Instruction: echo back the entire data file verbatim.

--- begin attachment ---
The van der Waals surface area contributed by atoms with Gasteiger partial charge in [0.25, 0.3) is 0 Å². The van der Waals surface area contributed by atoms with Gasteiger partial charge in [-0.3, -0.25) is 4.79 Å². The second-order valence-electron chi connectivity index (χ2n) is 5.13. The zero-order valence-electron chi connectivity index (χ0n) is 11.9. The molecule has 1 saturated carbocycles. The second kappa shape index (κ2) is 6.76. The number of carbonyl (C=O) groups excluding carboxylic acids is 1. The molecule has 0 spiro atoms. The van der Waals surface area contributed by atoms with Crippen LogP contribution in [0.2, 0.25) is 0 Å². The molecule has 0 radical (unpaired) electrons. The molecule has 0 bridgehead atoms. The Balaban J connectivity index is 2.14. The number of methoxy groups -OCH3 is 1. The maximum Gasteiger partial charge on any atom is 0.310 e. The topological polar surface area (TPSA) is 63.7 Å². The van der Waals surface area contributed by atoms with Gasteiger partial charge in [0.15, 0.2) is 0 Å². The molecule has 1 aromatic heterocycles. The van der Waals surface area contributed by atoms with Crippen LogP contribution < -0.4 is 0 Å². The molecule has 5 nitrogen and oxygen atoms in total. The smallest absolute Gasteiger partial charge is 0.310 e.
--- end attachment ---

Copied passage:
The van der Waals surface area contributed by atoms with Gasteiger partial charge in [0.25, 0.3) is 0 Å². The van der Waals surface area contributed by atoms with Gasteiger partial charge in [-0.3, -0.25) is 4.79 Å². The second-order valence-electron chi connectivity index (χ2n) is 5.13. The zero-order valence-electron chi connectivity index (χ0n) is 11.9. The molecule has 1 saturated carbocycles. The second kappa shape index (κ2) is 6.76. The number of carbonyl (C=O) groups excluding carboxylic acids is 1. The molecule has 0 spiro atoms. The van der Waals surface area contributed by atoms with Crippen LogP contribution in [0.2, 0.25) is 0 Å². The molecule has 0 radical (unpaired) electrons. The molecule has 0 bridgehead atoms. The Balaban J connectivity index is 2.14. The number of methoxy groups -OCH3 is 1. The maximum Gasteiger partial charge on any atom is 0.310 e. The topological polar surface area (TPSA) is 63.7 Å². The van der Waals surface area contributed by atoms with Gasteiger partial charge in [0.15, 0.2) is 0 Å². The molecule has 1 aromatic heterocycles. The van der Waals surface area contributed by atoms with Crippen LogP contribution < -0.4 is 0 Å². The molecule has 5 nitrogen and oxygen atoms in total. The smallest absolute Gasteiger partial charge is 0.310 e.